In Pursuit of the Common Good

A TENSION BETWEEN libertarian individualism and pursuit of the common good characterizes all Western liberal democracies. This tension is nowhere more acute today than in the United States, where the forces of libertarian individualism are far more powerful than in Europe, or than they have been in our country at any time since the late 19th century. But Christian tradition affirms that human beings are social, cannot flourish in isolation, and should seek the well-being of the whole rather than merely their own well-being—and that government exists especially to pursue the common good of the whole community.

By “libertarian individualism,” I mean the belief that societies and their governments are a necessary evil: Individuals are what matter, and all that these lone rangers seek from their neighbors is to be left alone to pursue the “good life” as they define it. Individuals reluctantly choose to give up a little of their freedom—as little as possible—to governments, whose very limited purpose, according to this view, is to provide the security services that are absolutely necessary to prevent threats against persons and property.

Laissez-faire capitalism in its pure form extends the same kind of thinking to corporations. What might be called “corporationist individualism” views a business as a kind of individual actor that should be left alone to pursue its goals.

Understanding this vision helps us make sense of the rhetoric and policy proposals of the major players in the Republican Party today. The reason Ron Paul can argue for the abolition of major government departments, such as Education and Housing and Urban Development, is because he believes providing such services is no proper business of government. One reason many Republicans want a flatter tax structure is because the idea of progressive taxation—where the wealthier pay at least a marginally higher tax rate than the poor—enshrines a vision of government in which its actions seek to contribute to a more level economic playing field. But such a goal, from a libertarian point of view, is completely inappropriate for government to pursue.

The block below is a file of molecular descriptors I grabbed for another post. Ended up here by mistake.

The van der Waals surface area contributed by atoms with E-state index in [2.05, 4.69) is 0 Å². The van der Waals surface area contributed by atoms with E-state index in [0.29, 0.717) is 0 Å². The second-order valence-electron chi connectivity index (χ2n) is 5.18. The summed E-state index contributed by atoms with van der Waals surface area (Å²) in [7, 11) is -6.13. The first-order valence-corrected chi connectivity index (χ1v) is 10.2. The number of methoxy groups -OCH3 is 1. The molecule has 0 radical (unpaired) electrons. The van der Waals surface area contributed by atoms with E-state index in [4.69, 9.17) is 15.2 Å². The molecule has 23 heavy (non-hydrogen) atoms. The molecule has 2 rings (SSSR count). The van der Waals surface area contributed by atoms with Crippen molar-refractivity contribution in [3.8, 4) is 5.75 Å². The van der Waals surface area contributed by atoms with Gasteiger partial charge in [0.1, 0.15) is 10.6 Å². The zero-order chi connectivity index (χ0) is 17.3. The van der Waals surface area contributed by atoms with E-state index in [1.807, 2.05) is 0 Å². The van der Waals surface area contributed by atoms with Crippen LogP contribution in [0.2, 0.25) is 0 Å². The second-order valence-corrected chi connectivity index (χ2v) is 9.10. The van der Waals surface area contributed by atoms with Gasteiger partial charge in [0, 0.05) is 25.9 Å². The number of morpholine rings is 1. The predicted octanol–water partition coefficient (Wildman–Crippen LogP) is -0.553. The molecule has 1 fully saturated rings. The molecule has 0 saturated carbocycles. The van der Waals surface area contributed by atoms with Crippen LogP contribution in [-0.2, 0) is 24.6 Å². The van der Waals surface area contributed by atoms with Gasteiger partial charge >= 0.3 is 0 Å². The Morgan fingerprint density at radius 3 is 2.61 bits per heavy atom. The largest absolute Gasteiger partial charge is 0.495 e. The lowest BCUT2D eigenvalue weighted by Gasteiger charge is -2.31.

Such individualism is a relatively recent innovation, traceable at its earliest to the 17th century. It is a mere child compared to the much older, and much preferable, Christian theological-ethical tradition of the common good. The stark contradictions between the two visions became noticeable quite early in the emergence of modern liberal democratic capitalism. These differences eventually evoked fierce battles on the part of Christian leaders to curb the worst excesses of libertarian and corporationist individualism.

The Catholic social teaching tradition is one important voice that affirms strong commitment to the common good. I resonate deeply with this tradition when it affirms that God created humans as social rather than solitary creatures; that the well-being of the individual is inextricably connected to the well-being of all; that all Christians must be interested in contributing to “social conditions which allow people ... to reach their fulfillment more fully and more easily”; and that “the role of the state is to defend and promote the common good,” as the Catholic catechism puts it.

The upsurge of libertarian individualism is wrong theologically, wrong ethically, and wrong in terms of the public policies it inspires. It will and must be challenged by the common good tradition.

David P. Gushee teaches Christian ethics at Mercer University in Georgia.

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